[VE] The Conflict in Question

Just a few thoughts on my panel at Visible Evidence. The panel was well-attended, and the discussion session afterwards was very productive, with the Q&A running well past the scheduled end of the panel. After I read the paper (which focused on Gunner Palace), my immediate reaction was how much the clips I showed–the long take of the Baghdad firefight and the soldier’s comedic monologue about using scrap metal as impovised armor for their Humvee–affected the audience’s reception of the film. Both scenes generated a lot of discomfort, and in retrospect, at least one clip of soldiers talking sadly about the unecessary deaths they’ve witnessed might have altered their reception of the film.

To some extent, I was surprsied at how few people had seen the documentary, although I learned after the fact that Gunner Palace had received a smaller international release. But the post-paper discussion of GP seemed to confirm my argument that the film is “politically ambivalent,” rather than politically neutral, in the sense that the film egenrates both strongly pro-war and anti-war readings. In fact, one commenter noted that the film could be read as a “recruitment video,” which might overstate slightly, but it does point to the way in which GP provides viewers with a sense of purpose and intensity that might not be available to the couch potato sitting at home.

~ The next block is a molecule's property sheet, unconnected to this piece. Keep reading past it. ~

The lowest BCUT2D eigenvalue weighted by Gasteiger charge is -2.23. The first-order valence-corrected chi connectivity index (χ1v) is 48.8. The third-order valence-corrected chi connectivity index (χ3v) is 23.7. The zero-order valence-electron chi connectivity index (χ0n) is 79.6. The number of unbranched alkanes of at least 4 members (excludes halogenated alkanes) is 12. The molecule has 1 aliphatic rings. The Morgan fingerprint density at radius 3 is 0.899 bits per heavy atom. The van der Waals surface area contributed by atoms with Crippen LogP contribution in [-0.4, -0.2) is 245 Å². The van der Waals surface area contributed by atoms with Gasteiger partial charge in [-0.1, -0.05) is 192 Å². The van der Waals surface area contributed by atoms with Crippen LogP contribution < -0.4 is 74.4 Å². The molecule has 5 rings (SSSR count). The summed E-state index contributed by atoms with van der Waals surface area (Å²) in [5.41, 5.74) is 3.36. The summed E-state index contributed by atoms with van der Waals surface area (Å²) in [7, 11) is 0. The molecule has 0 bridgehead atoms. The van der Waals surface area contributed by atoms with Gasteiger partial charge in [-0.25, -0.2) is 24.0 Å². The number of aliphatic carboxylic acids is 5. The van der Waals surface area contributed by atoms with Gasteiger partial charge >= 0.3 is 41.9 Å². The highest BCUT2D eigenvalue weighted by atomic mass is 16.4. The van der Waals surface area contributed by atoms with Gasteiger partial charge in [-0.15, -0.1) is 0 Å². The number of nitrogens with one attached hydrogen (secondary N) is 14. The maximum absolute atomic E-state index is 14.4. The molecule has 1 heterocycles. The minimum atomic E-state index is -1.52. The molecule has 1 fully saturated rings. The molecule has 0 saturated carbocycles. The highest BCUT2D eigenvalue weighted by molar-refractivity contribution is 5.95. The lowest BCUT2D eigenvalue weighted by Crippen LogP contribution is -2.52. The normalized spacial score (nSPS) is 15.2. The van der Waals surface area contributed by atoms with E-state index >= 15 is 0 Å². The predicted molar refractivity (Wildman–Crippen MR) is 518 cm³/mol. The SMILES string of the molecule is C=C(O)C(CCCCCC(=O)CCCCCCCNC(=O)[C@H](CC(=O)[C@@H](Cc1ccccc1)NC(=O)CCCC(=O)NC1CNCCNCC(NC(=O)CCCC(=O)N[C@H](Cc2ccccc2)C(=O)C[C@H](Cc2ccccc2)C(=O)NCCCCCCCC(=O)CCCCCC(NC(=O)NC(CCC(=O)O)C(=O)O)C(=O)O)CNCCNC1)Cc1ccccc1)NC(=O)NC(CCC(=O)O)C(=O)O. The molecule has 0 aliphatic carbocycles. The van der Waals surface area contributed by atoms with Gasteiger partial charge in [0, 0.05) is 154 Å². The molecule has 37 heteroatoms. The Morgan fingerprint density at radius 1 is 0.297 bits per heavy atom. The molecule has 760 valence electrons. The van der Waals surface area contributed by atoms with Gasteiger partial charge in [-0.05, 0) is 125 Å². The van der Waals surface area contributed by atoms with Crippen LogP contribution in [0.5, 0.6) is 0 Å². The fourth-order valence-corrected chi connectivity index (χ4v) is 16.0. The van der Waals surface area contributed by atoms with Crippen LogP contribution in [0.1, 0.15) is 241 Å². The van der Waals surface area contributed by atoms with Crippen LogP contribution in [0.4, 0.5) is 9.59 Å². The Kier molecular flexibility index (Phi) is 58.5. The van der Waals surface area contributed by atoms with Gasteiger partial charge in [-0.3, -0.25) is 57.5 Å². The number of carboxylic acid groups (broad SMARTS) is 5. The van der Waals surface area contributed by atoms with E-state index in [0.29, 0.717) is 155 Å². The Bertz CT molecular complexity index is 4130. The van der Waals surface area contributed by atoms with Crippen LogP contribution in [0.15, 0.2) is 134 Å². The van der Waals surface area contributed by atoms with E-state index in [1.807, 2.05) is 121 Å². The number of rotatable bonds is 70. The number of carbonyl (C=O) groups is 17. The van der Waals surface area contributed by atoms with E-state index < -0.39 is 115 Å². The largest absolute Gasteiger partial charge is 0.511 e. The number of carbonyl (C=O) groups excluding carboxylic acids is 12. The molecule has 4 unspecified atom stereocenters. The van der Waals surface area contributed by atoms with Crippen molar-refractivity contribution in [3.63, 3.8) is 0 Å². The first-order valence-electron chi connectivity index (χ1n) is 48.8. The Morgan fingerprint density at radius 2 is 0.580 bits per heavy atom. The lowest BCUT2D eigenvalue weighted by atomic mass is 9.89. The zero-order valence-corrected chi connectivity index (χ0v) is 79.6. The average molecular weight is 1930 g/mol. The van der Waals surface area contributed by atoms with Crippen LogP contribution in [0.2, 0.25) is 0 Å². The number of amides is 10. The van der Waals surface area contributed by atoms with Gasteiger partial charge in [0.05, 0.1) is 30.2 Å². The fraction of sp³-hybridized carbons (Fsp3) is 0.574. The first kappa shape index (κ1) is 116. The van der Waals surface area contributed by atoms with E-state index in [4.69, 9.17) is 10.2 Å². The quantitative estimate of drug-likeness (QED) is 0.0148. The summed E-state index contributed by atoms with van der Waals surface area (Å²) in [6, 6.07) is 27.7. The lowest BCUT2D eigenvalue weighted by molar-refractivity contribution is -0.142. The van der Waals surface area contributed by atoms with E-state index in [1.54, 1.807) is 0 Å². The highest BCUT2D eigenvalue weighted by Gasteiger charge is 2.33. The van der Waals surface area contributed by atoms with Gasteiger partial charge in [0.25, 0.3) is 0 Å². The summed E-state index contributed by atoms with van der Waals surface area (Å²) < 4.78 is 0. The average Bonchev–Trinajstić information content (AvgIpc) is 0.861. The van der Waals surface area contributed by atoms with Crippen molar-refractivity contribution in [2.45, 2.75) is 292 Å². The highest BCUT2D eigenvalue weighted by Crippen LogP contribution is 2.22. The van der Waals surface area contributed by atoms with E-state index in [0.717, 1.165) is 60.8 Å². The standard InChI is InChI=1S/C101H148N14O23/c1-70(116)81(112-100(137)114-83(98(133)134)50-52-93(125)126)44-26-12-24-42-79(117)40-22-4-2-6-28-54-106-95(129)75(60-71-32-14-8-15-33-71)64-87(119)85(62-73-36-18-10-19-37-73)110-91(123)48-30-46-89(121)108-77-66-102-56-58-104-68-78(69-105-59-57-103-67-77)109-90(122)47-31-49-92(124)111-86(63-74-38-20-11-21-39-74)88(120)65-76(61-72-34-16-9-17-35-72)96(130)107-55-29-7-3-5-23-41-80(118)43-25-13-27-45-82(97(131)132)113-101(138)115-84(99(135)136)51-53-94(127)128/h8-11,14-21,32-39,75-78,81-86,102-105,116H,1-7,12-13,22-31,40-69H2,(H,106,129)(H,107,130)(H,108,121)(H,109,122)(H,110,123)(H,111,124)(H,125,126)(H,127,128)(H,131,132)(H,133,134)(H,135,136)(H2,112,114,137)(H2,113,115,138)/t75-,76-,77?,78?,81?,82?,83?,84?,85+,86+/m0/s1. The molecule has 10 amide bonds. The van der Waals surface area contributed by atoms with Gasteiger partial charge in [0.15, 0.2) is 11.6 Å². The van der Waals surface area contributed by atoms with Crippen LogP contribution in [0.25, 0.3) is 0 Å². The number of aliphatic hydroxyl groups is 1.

At any rate, given some of the conversations I had at the conference, I now want to fold the questions I addressed, however broadly, in this paper into some larger questions about the role of the war documentary in shaping contemporary political discourse.

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